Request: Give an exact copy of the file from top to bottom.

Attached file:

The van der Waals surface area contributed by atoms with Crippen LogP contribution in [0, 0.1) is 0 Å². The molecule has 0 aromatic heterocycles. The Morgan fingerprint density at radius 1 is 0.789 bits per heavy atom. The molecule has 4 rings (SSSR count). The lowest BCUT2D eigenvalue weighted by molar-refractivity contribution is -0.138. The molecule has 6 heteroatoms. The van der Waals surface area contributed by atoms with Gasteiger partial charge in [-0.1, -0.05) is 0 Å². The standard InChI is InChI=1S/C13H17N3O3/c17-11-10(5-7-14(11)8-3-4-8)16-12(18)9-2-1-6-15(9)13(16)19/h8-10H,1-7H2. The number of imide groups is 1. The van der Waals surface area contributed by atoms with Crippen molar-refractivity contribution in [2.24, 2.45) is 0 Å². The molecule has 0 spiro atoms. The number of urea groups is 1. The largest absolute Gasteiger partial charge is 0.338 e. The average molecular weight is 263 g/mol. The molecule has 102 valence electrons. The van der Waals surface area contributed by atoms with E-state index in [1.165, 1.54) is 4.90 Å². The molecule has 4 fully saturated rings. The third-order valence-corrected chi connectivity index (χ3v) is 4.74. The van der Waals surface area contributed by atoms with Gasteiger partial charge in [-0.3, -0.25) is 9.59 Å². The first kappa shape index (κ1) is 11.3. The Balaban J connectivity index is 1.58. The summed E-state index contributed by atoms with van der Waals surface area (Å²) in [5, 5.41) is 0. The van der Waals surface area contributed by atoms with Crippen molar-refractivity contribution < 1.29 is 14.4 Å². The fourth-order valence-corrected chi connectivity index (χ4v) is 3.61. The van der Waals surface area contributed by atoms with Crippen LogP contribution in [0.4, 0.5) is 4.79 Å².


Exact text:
The van der Waals surface area contributed by atoms with Crippen LogP contribution in [0, 0.1) is 0 Å². The molecule has 0 aromatic heterocycles. The Morgan fingerprint density at radius 1 is 0.789 bits per heavy atom. The molecule has 4 rings (SSSR count). The lowest BCUT2D eigenvalue weighted by molar-refractivity contribution is -0.138. The molecule has 6 heteroatoms. The van der Waals surface area contributed by atoms with Gasteiger partial charge in [-0.1, -0.05) is 0 Å². The standard InChI is InChI=1S/C13H17N3O3/c17-11-10(5-7-14(11)8-3-4-8)16-12(18)9-2-1-6-15(9)13(16)19/h8-10H,1-7H2. The number of imide groups is 1. The van der Waals surface area contributed by atoms with Crippen molar-refractivity contribution in [2.24, 2.45) is 0 Å². The molecule has 0 spiro atoms. The number of urea groups is 1. The largest absolute Gasteiger partial charge is 0.338 e. The average molecular weight is 263 g/mol. The molecule has 102 valence electrons. The van der Waals surface area contributed by atoms with E-state index in [1.165, 1.54) is 4.90 Å². The molecule has 4 fully saturated rings. The third-order valence-corrected chi connectivity index (χ3v) is 4.74. The van der Waals surface area contributed by atoms with Gasteiger partial charge in [-0.3, -0.25) is 9.59 Å². The first kappa shape index (κ1) is 11.3. The Balaban J connectivity index is 1.58. The summed E-state index contributed by atoms with van der Waals surface area (Å²) in [5, 5.41) is 0. The van der Waals surface area contributed by atoms with Crippen molar-refractivity contribution < 1.29 is 14.4 Å². The fourth-order valence-corrected chi connectivity index (χ4v) is 3.61. The van der Waals surface area contributed by atoms with Crippen LogP contribution in [0.4, 0.5) is 4.79 Å².